From two single beds and a spotlight bright enough to crochet beneath, we would watch Bollywood films, my aunt and I, in the bedroom we shared in North London. There were, within each film, similarities to my own Turkish upbringing; a crossover of words, appearances and plot-lines worthy of less-accessible Turkish cinema. It kept my attention. Characters who became somehow relatable in otherwise white surroundings. Clearly, I craved it. And in no way would a Turkish, or Middle Eastern character in a popular television show (had there ever been one) have been “exploitative” simply for existing.
It is easy to wonder why those who are not white cannot connect as readily with white characters if it is your identity that has systematically monopolised standard templates for fiction i.e the go-to-white-guy. Perhaps this was Mathew Klickstein’s problem when his interview with Flavorwire took a turn for the absolute worst. Promoting Night of Nickelodeon Nostalgic Nonsense! for which he was event moderator, the resentment for a pitiful handful of TV characters who were not white, took grip and dominated a horrendous read. “That show is awkward,” he said of Sanjay and Craig, “because there’s actually no reason for that character to be Indian.”
“Why does someone who’s making something about a black person need to be black? Why does someone making a show about an Indian person need to be Indian? Why does someone making a show about women need to be a woman? If you’re making something about an alien, you don’t need to be an alien to do it. […] They will connect with the person no matter what.”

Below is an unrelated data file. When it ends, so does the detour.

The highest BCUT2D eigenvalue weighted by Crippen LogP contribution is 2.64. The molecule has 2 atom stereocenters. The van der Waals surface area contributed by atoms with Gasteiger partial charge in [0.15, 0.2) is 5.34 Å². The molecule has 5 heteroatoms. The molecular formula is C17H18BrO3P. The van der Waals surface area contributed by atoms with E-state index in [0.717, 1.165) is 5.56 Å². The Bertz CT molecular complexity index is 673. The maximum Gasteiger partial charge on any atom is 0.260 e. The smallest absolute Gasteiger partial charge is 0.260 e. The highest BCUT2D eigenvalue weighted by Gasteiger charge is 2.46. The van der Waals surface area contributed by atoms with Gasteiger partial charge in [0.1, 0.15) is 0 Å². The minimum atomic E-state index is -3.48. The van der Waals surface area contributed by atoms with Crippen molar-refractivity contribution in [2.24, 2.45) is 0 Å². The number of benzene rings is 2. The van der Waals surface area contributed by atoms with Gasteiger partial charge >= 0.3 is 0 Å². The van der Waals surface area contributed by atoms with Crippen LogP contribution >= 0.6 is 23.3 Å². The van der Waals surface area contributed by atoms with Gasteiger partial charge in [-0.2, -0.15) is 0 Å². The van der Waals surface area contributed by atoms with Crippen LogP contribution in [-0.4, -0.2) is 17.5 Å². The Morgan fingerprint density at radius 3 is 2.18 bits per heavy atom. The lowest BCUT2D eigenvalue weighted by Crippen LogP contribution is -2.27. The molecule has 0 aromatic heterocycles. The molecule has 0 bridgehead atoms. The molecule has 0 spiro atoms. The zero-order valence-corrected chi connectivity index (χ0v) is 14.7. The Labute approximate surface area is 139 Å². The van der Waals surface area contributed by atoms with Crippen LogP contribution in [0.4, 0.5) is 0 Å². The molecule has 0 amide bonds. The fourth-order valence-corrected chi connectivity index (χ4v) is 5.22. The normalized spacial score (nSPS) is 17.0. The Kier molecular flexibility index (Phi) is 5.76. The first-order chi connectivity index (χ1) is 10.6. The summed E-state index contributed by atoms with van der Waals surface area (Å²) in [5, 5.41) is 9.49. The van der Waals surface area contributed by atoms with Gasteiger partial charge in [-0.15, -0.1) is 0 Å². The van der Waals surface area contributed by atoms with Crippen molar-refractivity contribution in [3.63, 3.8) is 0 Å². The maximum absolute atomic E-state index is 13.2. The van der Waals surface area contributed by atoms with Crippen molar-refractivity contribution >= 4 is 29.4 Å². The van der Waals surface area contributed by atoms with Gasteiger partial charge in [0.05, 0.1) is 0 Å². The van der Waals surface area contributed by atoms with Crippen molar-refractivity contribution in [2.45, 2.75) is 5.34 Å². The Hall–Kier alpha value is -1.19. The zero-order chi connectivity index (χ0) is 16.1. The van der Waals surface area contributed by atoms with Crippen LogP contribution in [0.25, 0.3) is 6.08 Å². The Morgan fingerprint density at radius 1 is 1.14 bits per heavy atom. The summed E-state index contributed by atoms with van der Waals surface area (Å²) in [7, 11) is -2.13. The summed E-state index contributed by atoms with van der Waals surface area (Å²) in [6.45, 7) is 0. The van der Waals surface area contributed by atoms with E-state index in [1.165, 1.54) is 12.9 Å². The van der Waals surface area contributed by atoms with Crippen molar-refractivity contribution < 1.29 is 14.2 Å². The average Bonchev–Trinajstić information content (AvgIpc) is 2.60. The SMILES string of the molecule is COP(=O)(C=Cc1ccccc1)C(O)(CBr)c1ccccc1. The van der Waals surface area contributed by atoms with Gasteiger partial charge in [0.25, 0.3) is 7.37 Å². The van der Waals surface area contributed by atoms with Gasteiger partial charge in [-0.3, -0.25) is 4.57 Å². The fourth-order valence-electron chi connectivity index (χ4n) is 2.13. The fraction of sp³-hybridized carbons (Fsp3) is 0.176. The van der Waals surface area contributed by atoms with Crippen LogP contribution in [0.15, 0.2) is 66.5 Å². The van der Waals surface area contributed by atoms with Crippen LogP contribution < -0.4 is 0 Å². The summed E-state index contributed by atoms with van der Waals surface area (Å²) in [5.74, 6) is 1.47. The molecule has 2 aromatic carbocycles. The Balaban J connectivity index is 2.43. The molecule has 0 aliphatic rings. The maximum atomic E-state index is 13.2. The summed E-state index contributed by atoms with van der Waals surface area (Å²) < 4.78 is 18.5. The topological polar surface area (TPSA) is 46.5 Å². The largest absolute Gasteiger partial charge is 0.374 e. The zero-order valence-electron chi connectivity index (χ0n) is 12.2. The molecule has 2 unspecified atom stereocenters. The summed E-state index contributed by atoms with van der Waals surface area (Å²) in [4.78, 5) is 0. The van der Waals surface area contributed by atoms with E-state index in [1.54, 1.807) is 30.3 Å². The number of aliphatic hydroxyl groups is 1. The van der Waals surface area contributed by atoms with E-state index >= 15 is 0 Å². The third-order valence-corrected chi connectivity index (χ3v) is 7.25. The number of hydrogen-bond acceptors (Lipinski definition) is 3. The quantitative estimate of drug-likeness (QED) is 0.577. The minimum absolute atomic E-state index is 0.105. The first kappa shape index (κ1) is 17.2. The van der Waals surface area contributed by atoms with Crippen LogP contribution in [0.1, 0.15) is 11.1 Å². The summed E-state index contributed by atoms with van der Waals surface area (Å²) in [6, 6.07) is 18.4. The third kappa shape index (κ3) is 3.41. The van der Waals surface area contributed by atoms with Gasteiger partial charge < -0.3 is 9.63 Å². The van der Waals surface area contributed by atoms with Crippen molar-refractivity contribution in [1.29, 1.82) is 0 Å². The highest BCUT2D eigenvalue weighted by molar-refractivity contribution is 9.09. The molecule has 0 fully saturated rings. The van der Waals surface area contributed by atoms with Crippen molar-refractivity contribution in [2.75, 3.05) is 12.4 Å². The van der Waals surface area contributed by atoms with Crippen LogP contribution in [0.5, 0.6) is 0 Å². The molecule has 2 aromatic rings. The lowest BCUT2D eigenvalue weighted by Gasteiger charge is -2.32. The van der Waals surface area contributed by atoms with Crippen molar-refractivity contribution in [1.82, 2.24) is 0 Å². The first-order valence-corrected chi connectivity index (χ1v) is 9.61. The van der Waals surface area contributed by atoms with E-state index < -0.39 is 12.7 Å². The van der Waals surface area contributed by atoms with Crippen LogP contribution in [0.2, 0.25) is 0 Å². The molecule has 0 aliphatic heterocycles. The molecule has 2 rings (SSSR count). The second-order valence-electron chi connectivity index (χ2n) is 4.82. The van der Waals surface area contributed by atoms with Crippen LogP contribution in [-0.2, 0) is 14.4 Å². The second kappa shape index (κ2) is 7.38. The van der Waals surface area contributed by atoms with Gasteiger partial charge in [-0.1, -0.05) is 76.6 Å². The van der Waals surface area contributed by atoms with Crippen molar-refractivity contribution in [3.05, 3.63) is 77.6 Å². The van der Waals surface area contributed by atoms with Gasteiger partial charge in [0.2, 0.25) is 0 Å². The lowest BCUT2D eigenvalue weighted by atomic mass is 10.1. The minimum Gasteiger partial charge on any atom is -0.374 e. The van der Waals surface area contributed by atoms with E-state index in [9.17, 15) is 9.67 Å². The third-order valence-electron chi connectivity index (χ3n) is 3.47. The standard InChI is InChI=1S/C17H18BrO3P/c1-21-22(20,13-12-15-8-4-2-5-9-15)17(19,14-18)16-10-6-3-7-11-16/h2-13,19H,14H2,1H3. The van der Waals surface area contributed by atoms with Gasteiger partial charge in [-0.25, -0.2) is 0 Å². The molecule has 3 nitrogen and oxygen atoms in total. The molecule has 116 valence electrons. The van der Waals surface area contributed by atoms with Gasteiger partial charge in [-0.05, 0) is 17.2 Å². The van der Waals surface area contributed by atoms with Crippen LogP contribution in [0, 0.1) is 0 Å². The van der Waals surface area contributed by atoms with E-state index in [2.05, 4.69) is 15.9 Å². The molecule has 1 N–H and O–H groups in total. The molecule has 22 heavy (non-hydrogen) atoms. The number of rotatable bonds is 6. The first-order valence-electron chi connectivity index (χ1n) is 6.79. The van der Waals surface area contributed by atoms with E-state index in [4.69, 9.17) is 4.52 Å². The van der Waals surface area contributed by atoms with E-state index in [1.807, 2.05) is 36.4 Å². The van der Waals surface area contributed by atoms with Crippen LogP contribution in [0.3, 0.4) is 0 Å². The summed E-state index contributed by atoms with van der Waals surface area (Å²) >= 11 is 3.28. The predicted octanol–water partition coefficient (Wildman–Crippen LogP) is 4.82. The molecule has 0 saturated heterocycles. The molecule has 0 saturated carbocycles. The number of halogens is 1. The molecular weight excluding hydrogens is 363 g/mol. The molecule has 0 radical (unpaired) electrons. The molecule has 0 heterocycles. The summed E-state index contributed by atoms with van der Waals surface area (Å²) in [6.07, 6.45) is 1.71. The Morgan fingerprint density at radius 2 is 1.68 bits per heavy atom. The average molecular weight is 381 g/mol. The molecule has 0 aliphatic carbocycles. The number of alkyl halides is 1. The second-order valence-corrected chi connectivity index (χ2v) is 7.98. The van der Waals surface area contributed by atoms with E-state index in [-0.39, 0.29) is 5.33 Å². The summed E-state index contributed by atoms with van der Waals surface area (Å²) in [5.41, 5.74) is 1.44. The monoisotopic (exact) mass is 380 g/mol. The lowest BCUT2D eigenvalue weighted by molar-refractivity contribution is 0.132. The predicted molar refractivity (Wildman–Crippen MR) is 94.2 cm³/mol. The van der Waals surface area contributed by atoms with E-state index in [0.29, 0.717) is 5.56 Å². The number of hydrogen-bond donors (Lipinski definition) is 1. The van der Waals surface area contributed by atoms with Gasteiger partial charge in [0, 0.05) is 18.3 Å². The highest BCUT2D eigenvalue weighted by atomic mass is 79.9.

That marginalised communities are counterpart in his mind to otherworldly beings is to be expected. It’s hardly original on the spectrum of dumb-racist-shit to say. You are, as a person of colour, unfamiliar and in turn fascinating for being so. Shows must be about this. Never must you be seen unless it is to permanently remind how different you are, how strange.
The message is crystal clear: people of colour cannot acquire relevance unless it’s to entertain and educate (in equal measure) white audiences. Alien to societal norms, it is only via commenting within the limits of race that exceptions can be made.
Bizarrely, Klickstein goes on to liken ethnically diverse shows to blackface. The article is worth reading simply for the endless slurs, references to “token black”, and an assertion that white people work on shows because the best people for shows are (wait for it) white.
“There are worlds where white guys get shit too,” Klickstein whines. “I’m starting to do stand-up comedy now and it’s hard to go up there and talk about how hard it is to be a guy. People don’t wanna hear it! A girl can go up there and talk all she wants about how hard it is to be a girl, and she gets applauded.” I’d hazard a guess that Klickstein has exclaimed, “That’s reverse-racism! Stop being sexist to men!” at least nine times this month. A suggestion, perhaps, for a good opener when he next does stand-up: “Have you heard the one about People of Colour exploiting TV shows by being on them?” No, neither have I.
Editors add: In ill-advised ‘this week in twitter racism’ the Netflix account saw fit to send out this tweet to promote something or other Chelsea Handler is doing (we haven’t looked into exactly what it is because no doubt we won’t be watching it.)
This response by @ShrillCosby made our day however, though maybe it’s Black Jesus that Netflix needs.
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